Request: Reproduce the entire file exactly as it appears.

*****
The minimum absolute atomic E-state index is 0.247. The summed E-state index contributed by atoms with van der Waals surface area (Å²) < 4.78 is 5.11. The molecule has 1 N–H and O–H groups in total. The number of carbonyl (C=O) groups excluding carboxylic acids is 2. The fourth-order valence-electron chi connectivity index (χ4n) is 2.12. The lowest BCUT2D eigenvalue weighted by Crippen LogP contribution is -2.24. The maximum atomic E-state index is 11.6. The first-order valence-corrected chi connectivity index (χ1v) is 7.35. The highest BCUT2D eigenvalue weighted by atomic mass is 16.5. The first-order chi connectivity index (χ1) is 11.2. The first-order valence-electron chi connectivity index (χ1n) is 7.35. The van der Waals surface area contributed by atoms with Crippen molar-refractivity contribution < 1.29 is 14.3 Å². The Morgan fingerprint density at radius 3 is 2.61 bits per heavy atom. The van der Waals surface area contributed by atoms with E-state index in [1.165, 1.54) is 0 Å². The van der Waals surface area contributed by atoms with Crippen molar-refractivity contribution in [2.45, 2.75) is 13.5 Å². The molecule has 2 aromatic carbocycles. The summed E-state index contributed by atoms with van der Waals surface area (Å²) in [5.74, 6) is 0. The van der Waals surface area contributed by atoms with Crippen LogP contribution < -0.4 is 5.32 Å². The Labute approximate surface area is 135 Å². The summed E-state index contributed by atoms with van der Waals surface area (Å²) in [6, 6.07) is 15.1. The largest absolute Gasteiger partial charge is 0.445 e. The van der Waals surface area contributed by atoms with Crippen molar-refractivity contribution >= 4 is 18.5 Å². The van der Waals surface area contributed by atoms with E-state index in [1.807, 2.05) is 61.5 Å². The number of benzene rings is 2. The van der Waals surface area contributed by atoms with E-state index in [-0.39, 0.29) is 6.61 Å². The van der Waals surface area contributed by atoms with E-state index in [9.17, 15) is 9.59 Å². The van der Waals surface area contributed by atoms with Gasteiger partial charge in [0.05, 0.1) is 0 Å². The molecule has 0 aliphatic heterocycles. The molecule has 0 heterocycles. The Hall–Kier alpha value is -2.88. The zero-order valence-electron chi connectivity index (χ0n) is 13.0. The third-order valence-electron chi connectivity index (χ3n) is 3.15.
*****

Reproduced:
The minimum absolute atomic E-state index is 0.247. The summed E-state index contributed by atoms with van der Waals surface area (Å²) < 4.78 is 5.11. The molecule has 1 N–H and O–H groups in total. The number of carbonyl (C=O) groups excluding carboxylic acids is 2. The fourth-order valence-electron chi connectivity index (χ4n) is 2.12. The lowest BCUT2D eigenvalue weighted by Crippen LogP contribution is -2.24. The maximum atomic E-state index is 11.6. The first-order valence-corrected chi connectivity index (χ1v) is 7.35. The highest BCUT2D eigenvalue weighted by atomic mass is 16.5. The first-order chi connectivity index (χ1) is 11.2. The first-order valence-electron chi connectivity index (χ1n) is 7.35. The van der Waals surface area contributed by atoms with Crippen molar-refractivity contribution < 1.29 is 14.3 Å². The Morgan fingerprint density at radius 3 is 2.61 bits per heavy atom. The van der Waals surface area contributed by atoms with E-state index in [1.165, 1.54) is 0 Å². The van der Waals surface area contributed by atoms with Crippen molar-refractivity contribution in [2.45, 2.75) is 13.5 Å². The molecule has 2 aromatic carbocycles. The summed E-state index contributed by atoms with van der Waals surface area (Å²) in [5.74, 6) is 0. The van der Waals surface area contributed by atoms with Crippen LogP contribution < -0.4 is 5.32 Å². The Labute approximate surface area is 135 Å². The summed E-state index contributed by atoms with van der Waals surface area (Å²) in [6, 6.07) is 15.1. The largest absolute Gasteiger partial charge is 0.445 e. The van der Waals surface area contributed by atoms with Crippen molar-refractivity contribution >= 4 is 18.5 Å². The van der Waals surface area contributed by atoms with E-state index in [1.807, 2.05) is 61.5 Å². The number of benzene rings is 2. The van der Waals surface area contributed by atoms with E-state index in [-0.39, 0.29) is 6.61 Å². The van der Waals surface area contributed by atoms with E-state index in [9.17, 15) is 9.59 Å². The van der Waals surface area contributed by atoms with Gasteiger partial charge in [0.05, 0.1) is 0 Å². The molecule has 0 aliphatic heterocycles. The molecule has 0 heterocycles. The Hall–Kier alpha value is -2.88. The zero-order valence-electron chi connectivity index (χ0n) is 13.0. The third-order valence-electron chi connectivity index (χ3n) is 3.15.